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  1. Aaron Brown

    Aaron Brown apprentice mad reclusive genius

    Mar 8, 2021
    378
    113
    Austin, TX, USA
    #1 Aaron Brown, Sep 6, 2022
    Last edited: Sep 7, 2022
    After finally getting my new Tiger 900 back from the dealership, and having put 1500 or so blacktop miles on it, decided to take it out to the nearby off-road park to put a few proper "I don't just drive to Starbucks" scars on it. After having a blast on it for hours (and putting on a few of those cosmetic scars that I wanted, I got knocked off line at the very top of a steep hill climb on a very rocky trail, and came down fairly hard on the right side of the bike. Upon initial inspection, it looked like the skid plate and the engine guards had done their job; they were both dented but not broken. It looked like I'd bent one of the mounting bolts for the engine guard, so I took a mental note to pull that bolt and replace it when I was home again.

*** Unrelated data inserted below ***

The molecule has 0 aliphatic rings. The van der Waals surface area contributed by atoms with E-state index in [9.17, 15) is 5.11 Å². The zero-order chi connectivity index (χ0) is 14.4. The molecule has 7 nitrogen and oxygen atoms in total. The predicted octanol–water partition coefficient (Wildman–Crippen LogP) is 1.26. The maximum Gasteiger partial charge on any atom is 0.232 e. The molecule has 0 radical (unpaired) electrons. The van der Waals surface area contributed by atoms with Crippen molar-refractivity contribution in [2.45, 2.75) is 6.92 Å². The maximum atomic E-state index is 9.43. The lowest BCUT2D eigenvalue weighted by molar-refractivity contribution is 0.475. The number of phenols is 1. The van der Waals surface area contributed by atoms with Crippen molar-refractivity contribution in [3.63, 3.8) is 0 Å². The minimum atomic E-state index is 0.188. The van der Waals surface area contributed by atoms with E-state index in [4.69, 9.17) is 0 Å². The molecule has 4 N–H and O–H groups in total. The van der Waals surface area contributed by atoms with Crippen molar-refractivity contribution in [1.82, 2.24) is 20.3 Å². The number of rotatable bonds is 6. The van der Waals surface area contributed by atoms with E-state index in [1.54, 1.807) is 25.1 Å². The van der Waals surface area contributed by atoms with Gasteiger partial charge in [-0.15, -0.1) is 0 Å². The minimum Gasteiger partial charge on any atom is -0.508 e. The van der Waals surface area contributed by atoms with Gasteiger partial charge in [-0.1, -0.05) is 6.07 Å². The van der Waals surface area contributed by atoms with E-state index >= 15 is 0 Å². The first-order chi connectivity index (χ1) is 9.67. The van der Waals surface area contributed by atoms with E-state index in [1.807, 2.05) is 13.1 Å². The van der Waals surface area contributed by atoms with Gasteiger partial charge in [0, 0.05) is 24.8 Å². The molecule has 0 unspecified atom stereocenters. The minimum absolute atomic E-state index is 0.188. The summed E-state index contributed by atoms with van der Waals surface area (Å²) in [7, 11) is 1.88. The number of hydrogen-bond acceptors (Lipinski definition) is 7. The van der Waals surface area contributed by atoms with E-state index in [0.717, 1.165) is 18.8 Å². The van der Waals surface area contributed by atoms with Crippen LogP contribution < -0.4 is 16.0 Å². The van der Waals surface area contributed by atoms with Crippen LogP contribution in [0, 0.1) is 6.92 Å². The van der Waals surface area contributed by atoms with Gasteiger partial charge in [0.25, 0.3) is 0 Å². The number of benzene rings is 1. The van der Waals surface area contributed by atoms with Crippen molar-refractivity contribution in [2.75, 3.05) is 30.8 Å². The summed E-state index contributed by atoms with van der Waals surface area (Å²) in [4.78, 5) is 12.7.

68332808845__198BE3BF-5414-4D19-BAAA-2E24ABA99776.png

    In my garage the next day, I started to pull the bolt, and began to get an inkling that all was not well when I realized that the bolt was loose enough that I could hand-turn it. Once I'd carefully pulled it all the way out, something fell off of the bike, and got caught in between the skid plate and the engine. Once I fished it out, I found this:

    68342069648__C20EFF74-A4B4-467C-BD19-9569ABDD5AD0.png

    That's seriously no bueno, I thought. That's aluminum, and it has threads, which means it came off of the engine case. I dismounted the entire set of crash guards, and discovered that what had actually happened was that I'd shattered the lower engine guard mount point on the engine case.

    68342009510__FC00D201-0344-4E21-8753-ED19AEBDA748.png